AMA studies “work value” of psychological testing

By Paula Hartman-Stein, Ph.D.

      The arduous process of determining the work values of psychological testing under the Medicare system has at long last begun.

The Relative Update Committee (RUC) of the American Medical Association (AMA) met in early February to examine survey data collected last summer from healthcare provider groups who use the six Current Procedural Terminology (CPT) codes for psychological testing. Personality, neuropsychological, developmental, and aphasia testing were among the services studied. Representatives from six specialty societies, including Psychology, Psychiatry, Pediatrics, Neurology, Social Work, and Speech and Hearing presented their respective survey findings to the RUC.

Jim Georgoulakis, Ph.D. (San Antonio, Texas), the APA representative, stressed that the final outcome directly impacts reimbursement under the Medicare system, but 96% of all third party payors use Medicare rates as a starting point. “How Medicare goes, the rest of the country goes,” said Georgoulakis.

Psychologists completed 400 of the approximately 500 surveys collected, according to Georgoulakis. “At the meeting we had good cooperation with all the specialties, especially Psychiatry,” he said. Due to strict confidentiality rules laid out by the Center for Medicare and Medicaid (CMS) that govern this process, Georgoulakis declined to comment about the specific recommendations from this initial meeting.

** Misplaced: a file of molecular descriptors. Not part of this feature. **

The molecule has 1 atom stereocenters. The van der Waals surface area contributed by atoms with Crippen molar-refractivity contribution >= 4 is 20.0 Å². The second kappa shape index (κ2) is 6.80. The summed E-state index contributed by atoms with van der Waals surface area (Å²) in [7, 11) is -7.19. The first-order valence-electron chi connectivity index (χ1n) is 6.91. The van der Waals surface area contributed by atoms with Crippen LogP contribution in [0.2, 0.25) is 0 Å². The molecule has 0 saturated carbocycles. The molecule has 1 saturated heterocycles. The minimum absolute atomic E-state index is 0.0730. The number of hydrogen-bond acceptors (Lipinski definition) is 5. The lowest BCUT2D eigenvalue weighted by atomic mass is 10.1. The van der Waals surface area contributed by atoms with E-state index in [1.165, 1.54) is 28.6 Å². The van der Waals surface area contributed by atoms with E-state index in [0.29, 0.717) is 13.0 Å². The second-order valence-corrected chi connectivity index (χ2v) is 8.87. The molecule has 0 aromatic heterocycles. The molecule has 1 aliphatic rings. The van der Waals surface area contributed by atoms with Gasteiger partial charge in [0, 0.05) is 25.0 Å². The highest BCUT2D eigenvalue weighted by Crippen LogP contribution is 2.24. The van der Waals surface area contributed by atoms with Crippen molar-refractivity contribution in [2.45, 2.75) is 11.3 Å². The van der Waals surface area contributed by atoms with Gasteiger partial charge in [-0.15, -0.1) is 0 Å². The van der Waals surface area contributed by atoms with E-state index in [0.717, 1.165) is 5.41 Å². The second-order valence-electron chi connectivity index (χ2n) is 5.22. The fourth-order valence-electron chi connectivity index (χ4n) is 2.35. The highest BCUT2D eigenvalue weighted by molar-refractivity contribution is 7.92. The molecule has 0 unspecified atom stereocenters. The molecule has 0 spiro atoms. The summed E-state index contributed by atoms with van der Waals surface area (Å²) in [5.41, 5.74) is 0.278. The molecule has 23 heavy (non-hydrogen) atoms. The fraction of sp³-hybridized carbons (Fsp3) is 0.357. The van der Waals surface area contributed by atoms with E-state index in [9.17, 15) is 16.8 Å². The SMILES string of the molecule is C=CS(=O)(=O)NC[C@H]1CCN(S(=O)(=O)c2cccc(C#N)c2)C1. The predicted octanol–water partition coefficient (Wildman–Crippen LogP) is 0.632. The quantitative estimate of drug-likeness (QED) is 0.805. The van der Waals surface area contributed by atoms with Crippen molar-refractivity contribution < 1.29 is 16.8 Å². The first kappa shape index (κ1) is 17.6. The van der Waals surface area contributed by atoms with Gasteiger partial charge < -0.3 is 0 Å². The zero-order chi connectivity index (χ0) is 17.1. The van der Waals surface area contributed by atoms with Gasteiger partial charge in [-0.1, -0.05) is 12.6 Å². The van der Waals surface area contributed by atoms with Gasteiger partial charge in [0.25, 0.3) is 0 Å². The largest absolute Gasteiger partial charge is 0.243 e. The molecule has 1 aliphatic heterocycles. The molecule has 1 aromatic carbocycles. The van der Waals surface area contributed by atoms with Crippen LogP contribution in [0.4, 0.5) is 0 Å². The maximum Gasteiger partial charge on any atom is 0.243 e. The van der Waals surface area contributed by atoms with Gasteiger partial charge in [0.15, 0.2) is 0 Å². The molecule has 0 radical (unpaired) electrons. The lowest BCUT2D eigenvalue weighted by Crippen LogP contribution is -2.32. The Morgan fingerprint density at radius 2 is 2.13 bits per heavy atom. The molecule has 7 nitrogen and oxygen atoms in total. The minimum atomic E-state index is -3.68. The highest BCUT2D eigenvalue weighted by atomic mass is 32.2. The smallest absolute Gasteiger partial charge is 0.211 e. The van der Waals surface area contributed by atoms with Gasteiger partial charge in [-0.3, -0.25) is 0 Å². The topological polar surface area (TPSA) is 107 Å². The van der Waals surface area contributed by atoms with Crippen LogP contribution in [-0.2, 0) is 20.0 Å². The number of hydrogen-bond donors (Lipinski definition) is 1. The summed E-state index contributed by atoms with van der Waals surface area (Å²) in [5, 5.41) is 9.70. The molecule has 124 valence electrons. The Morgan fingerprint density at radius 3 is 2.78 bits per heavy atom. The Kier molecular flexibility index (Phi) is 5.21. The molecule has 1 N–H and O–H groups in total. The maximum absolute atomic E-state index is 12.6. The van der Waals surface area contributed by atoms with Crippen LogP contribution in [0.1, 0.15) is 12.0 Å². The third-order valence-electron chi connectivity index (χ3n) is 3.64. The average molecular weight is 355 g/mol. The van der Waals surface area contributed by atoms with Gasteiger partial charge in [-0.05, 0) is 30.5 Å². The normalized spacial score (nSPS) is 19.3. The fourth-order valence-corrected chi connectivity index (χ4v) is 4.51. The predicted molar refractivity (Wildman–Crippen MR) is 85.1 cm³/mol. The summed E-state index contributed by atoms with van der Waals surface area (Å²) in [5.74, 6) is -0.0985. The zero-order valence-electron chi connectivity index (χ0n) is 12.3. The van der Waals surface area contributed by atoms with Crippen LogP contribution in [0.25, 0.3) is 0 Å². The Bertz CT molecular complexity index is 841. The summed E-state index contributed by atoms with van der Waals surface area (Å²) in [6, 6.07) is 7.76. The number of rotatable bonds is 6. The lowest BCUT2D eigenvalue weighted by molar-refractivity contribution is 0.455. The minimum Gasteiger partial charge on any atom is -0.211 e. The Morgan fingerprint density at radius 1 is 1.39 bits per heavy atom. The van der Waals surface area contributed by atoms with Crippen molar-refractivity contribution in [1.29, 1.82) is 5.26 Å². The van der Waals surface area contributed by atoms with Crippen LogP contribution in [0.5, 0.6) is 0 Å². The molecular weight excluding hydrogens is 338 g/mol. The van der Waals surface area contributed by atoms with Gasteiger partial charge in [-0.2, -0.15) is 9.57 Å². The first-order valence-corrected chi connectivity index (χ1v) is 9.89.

Reimbursement for psychological testing under the Medicare system has been lower than that of most other psychological services, including psychotherapy, because of the lack of work values. Psychological testing services are currently paid based only upon practice expenses including malpractice costs and overhead. Work values under the Resource-based relative Value scale (RBRVS) take into consideration technical skill and physical effort, mental effort and judgment, and the stress associated with risk to the patient or others.

The next RUC meeting is slated for the end of April. Final recommendations will go to CMS.